PERFORMANCE APPRAISAL Performance appraisal is defines as evaluating an employee s current and past performance relative to his or her performance standards. Appraisal process: 1. Setting work standards 2. Assessing the employees actual performance relative to these standards 3. Providing feedback to employee with aim at motivating that person to eliminate performance deficiencies or to continue to perform above par Why appraise performance: 1. Appraisal provide information upon which promotion and salary decisions can be made (administrative purpose) 2.

Provide opportunity for you and your subordinate to review subordinate work-related behaviour, correct any deficiencies + reinforce the things being done right. 3. Career-planning process: provides an opportunity to review the persons career plans in light of his / her strengths and weaknesses. 4. Overall help better manage and improve your organization s performance. The supervisor does the appraisal, help and advise from HR department APPRAISAL METHODS Graphic Rating Scale Method: Most simple and most popular technique.

A scale that lists a number of traits (ex. Quality and reliability) and a range of performance for each. The employee is than rated by identifying the score that best describes his or her level of performance for each trait. The assigned values (ex from unsatisfactory to outstanding) for the traits are then totalled. Alternative ranking methodRanking employees from best to worst on a particular trait, choosing highest, then lowest until all are ranked.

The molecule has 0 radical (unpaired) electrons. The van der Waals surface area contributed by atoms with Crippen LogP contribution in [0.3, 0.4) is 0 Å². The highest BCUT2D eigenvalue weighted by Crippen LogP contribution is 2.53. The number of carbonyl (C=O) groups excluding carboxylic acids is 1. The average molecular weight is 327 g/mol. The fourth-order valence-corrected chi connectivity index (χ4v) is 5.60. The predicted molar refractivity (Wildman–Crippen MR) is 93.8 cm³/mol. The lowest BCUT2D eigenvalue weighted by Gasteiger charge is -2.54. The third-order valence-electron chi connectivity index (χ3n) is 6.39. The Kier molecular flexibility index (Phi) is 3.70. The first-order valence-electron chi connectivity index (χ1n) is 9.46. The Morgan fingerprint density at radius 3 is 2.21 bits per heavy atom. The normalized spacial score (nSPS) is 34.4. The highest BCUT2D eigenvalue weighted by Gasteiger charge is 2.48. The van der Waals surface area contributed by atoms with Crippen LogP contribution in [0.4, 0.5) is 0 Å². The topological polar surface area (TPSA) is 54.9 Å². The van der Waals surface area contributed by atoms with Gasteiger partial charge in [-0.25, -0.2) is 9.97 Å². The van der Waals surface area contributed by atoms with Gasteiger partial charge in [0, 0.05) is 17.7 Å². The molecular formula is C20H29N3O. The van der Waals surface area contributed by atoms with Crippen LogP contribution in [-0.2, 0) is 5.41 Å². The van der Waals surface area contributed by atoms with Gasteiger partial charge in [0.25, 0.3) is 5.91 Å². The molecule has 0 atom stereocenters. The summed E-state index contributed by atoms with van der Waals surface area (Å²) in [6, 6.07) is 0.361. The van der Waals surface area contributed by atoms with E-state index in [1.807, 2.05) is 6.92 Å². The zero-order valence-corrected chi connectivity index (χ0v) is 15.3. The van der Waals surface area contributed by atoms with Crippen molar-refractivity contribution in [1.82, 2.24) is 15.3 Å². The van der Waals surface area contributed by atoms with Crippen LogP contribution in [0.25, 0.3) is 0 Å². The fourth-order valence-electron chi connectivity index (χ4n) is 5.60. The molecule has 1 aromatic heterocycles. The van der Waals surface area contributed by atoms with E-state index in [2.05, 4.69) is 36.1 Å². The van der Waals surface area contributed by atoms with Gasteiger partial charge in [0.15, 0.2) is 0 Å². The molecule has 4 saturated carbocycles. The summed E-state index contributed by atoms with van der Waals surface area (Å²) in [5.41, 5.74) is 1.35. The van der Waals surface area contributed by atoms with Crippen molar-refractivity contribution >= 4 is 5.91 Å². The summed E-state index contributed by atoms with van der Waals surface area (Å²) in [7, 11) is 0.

Usually easier to distinguish between the worst and best employees, difficult to distinguish employees rated in the middle. Paired Comparison MethodRanking employees by making a chart of all possible pairs of the employees for each trait and indicating which is the better employee. Can only be used in small organizations. Forced Distribution Method Similar to grading on the curve, predetermined percentage of rates ar placed in various performance categories.

Critical Incident Method Keeping a record of uncommonly good or undesirable examples of an employee s work related behaviour and reviewing it with the employee at predetermined time. Advantage: provides specific hard examples of good and bad performance though out the year so performance is not only based on recent performance. Disadvantage: not useful in evaluating salary, promotion etc. Narrative Forms 1. rate the employee s performance for each performance factor or skill. 2.

to write down critical examples and an improvement plan designed to aid the employee in understanding where his or her performance was good or bad, and for improving that performance. Behaviorally Anchored Rating Scales (BARS) An appraisal method that aims at combining the benefits of narrative critical incidents and quantified ratings by anchoring a quantified scale with specific narrative examples of good and poor performance. 5 steps: 1. Generate critical incidents. Persons who know the job being appraised (jobholders and / or supervisors) are asked to describe specific illustrations (critical incidents) of effective and ineffective performance. 2.

Develop performance dimensions. These people then cluster the incidents into a smaller set of performance dimensions. 3. Reallocate incidents. Another group of people who also know the job then reallocate the original critical incidents.

They are given the clusters definition and the critical incidents and are asked to reassign each incident to the cluster they think it fits best. 4. Scale the incidents. This second group is generally asked to rate the behaviour described in the incident as to how effectively or ineffectively it represents performance on the appropriate dimension.